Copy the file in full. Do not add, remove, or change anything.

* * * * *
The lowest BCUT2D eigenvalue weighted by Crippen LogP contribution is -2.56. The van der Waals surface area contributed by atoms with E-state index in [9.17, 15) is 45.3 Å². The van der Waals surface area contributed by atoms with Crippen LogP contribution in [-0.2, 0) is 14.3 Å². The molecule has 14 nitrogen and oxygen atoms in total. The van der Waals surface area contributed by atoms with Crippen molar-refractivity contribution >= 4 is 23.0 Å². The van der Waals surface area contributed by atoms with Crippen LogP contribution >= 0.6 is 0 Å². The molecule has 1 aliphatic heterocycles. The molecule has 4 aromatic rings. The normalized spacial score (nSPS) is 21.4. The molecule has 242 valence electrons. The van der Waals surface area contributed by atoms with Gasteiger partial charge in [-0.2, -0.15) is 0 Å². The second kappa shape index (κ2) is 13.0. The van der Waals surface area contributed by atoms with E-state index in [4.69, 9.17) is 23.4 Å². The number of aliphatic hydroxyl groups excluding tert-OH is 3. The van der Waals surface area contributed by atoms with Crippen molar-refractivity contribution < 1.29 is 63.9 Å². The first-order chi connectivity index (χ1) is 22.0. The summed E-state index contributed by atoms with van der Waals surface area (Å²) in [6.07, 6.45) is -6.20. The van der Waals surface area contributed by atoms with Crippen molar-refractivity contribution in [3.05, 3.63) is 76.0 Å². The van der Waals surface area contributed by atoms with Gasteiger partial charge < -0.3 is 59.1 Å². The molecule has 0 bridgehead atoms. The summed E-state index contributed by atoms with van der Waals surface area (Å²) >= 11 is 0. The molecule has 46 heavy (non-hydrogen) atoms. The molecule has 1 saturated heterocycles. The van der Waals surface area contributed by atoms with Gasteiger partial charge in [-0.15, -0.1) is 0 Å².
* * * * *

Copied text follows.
The lowest BCUT2D eigenvalue weighted by Crippen LogP contribution is -2.56. The van der Waals surface area contributed by atoms with E-state index in [9.17, 15) is 45.3 Å². The van der Waals surface area contributed by atoms with Crippen LogP contribution in [-0.2, 0) is 14.3 Å². The molecule has 14 nitrogen and oxygen atoms in total. The van der Waals surface area contributed by atoms with Crippen molar-refractivity contribution >= 4 is 23.0 Å². The van der Waals surface area contributed by atoms with Crippen LogP contribution >= 0.6 is 0 Å². The molecule has 1 aliphatic heterocycles. The molecule has 4 aromatic rings. The normalized spacial score (nSPS) is 21.4. The molecule has 242 valence electrons. The van der Waals surface area contributed by atoms with Gasteiger partial charge in [-0.2, -0.15) is 0 Å². The second kappa shape index (κ2) is 13.0. The van der Waals surface area contributed by atoms with E-state index in [4.69, 9.17) is 23.4 Å². The number of aliphatic hydroxyl groups excluding tert-OH is 3. The van der Waals surface area contributed by atoms with Crippen molar-refractivity contribution < 1.29 is 63.9 Å². The first-order chi connectivity index (χ1) is 22.0. The summed E-state index contributed by atoms with van der Waals surface area (Å²) in [6.07, 6.45) is -6.20. The van der Waals surface area contributed by atoms with Crippen molar-refractivity contribution in [3.05, 3.63) is 76.0 Å². The van der Waals surface area contributed by atoms with Gasteiger partial charge < -0.3 is 59.1 Å². The molecule has 0 bridgehead atoms. The summed E-state index contributed by atoms with van der Waals surface area (Å²) >= 11 is 0. The molecule has 46 heavy (non-hydrogen) atoms. The molecule has 1 saturated heterocycles. The van der Waals surface area contributed by atoms with Gasteiger partial charge in [-0.15, -0.1) is 0 Å².